Project Update #2: I’m With You: Empowering Young AAPI Women to Stop Sexual Violence

As her U.S. Alumni TIES Small Grant project draws to its conclusion, Gilman alumna Amy Tran shares her reflections on the “I’m With You” reunion weekend in Bloomington, Minnesota. Empowering young AAPI girls to build confidence and challenge sexual violence, Amy’s reunion ties together healthy relationship-building and skills development in a unique program targeting AAPI youth.

You can read more about Amy’s first phase here, and about other U.S. Alumni TIES Small Grant winners in our previous post here.

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Despite the rain that Saturday, the September 16th follow-up reunion to June’s teen retreat ended on the sunny side as our Girl Scouts participants kicked their way through the self-defense seminar in Bloomington, Minnesota. The follow-up reunion complemented the workshops presented in St. Cloud by addressing the results of the post-surveys from the teen retreat in June. Hosted in Minneapolis, MN, the participants reunited for a full day of workshops that included self-defense, bystander training, media analysis on Asian American Pacific Islander (AAPI) women, and strategies to recognize coercive control and victim blaming. The girls also participated in an incentivized focus group and filled out qualitative reflections at the end of the reunion.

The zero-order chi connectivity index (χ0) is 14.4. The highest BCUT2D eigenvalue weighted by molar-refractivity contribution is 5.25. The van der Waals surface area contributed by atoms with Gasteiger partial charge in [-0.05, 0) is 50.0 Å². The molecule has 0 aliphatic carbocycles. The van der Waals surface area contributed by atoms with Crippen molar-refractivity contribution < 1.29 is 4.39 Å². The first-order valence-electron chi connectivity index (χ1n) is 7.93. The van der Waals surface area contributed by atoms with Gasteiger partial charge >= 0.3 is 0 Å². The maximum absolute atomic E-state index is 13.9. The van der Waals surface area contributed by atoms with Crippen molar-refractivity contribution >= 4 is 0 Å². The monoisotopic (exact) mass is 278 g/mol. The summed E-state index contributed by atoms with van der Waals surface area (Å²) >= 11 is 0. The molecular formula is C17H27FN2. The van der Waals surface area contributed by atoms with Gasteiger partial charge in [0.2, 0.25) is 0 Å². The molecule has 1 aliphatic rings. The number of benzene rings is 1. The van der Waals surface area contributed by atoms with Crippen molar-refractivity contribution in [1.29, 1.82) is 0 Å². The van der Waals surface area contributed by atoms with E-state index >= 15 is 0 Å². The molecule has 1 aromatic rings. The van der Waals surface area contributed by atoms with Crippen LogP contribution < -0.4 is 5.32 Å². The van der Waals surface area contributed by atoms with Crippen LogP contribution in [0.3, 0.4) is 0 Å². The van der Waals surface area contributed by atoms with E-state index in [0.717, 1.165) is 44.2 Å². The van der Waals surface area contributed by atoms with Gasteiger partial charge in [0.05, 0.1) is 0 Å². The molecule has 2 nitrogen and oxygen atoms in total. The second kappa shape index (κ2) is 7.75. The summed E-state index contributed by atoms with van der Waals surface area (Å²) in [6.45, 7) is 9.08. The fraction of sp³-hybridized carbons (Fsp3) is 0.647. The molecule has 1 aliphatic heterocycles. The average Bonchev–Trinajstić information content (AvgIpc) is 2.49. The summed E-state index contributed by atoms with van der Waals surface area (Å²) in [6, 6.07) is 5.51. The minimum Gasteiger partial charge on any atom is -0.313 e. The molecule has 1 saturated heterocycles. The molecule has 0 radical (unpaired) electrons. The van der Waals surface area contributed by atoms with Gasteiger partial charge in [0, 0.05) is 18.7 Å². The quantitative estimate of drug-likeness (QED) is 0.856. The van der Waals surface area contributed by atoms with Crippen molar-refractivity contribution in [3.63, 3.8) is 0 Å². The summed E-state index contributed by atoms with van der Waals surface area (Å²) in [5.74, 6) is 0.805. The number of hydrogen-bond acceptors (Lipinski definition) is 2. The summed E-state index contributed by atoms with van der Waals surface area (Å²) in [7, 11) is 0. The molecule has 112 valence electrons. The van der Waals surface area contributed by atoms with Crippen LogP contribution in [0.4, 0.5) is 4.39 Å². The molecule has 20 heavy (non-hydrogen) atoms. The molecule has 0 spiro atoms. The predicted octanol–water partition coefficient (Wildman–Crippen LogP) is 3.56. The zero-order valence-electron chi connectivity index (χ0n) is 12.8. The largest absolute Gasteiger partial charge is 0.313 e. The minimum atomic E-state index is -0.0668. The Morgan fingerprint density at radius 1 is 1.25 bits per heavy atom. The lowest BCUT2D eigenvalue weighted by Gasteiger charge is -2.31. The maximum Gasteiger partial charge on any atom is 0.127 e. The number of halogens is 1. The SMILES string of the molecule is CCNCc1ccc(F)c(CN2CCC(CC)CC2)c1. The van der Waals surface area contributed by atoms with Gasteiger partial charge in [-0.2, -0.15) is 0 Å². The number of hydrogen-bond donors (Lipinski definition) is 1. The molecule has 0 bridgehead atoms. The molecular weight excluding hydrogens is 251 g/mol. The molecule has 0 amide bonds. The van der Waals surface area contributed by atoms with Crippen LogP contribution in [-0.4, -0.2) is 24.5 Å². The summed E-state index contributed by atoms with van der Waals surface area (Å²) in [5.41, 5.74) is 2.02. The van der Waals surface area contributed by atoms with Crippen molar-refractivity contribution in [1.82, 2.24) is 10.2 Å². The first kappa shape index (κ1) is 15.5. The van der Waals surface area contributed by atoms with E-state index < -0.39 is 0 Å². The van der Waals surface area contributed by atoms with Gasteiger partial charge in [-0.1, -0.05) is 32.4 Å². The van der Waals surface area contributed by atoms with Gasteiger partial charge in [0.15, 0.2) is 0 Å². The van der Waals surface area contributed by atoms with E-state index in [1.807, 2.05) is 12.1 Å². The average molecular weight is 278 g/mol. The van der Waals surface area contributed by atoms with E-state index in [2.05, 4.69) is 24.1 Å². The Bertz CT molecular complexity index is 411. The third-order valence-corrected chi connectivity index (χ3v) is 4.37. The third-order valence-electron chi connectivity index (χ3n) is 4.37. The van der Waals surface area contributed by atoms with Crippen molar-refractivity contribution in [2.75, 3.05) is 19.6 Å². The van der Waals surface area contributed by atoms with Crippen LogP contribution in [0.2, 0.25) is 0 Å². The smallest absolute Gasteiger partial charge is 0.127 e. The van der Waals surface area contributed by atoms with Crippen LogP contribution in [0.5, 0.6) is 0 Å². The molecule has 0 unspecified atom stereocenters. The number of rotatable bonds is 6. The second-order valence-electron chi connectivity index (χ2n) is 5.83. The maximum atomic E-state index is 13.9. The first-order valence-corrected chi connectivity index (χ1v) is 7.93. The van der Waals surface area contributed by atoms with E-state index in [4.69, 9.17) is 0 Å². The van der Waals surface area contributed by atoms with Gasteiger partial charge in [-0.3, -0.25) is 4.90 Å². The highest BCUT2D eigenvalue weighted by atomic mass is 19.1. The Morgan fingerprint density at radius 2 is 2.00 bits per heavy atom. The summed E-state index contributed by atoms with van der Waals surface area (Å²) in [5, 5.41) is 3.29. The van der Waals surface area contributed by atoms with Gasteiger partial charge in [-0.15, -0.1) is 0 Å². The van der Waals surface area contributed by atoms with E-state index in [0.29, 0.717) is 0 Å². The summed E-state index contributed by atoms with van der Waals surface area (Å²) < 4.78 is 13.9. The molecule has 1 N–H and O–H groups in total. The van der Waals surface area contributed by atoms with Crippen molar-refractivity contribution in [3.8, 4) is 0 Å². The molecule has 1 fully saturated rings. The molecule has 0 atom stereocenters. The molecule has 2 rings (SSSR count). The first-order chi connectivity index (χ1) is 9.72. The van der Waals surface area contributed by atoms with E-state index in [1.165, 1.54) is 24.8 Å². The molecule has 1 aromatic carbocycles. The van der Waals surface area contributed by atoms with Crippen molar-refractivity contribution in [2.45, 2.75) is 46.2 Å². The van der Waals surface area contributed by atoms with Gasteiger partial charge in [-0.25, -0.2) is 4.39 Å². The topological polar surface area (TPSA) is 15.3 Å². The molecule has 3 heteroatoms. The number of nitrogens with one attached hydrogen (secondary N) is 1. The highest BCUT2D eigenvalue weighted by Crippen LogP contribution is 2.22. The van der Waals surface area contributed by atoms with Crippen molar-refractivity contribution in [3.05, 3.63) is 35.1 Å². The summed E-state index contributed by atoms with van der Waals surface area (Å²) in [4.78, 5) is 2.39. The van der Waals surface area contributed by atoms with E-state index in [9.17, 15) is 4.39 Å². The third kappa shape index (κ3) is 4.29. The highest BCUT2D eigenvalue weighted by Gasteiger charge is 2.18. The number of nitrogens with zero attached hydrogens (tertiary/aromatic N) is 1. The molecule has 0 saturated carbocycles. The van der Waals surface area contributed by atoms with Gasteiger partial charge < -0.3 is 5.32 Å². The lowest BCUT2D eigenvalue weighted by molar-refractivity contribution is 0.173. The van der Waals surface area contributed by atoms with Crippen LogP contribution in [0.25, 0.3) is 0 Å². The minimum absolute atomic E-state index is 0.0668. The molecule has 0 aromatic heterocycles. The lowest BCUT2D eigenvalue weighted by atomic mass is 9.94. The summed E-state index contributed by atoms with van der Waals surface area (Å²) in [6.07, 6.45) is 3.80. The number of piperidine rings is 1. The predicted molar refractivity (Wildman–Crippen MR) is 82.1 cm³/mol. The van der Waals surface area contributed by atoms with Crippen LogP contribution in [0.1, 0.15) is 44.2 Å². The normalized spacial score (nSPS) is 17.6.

In addition to the other workshops, participants created glitter jars and colored in mandala pages as part of a stress relief activity.

The reunion reinforced the participants’ confidence in themselves and their ability to address pertinent issues in their communities. I have chosen to highlight three notable quotations from the participants’ evaluations that illustrate the more powerful moments of the reunion.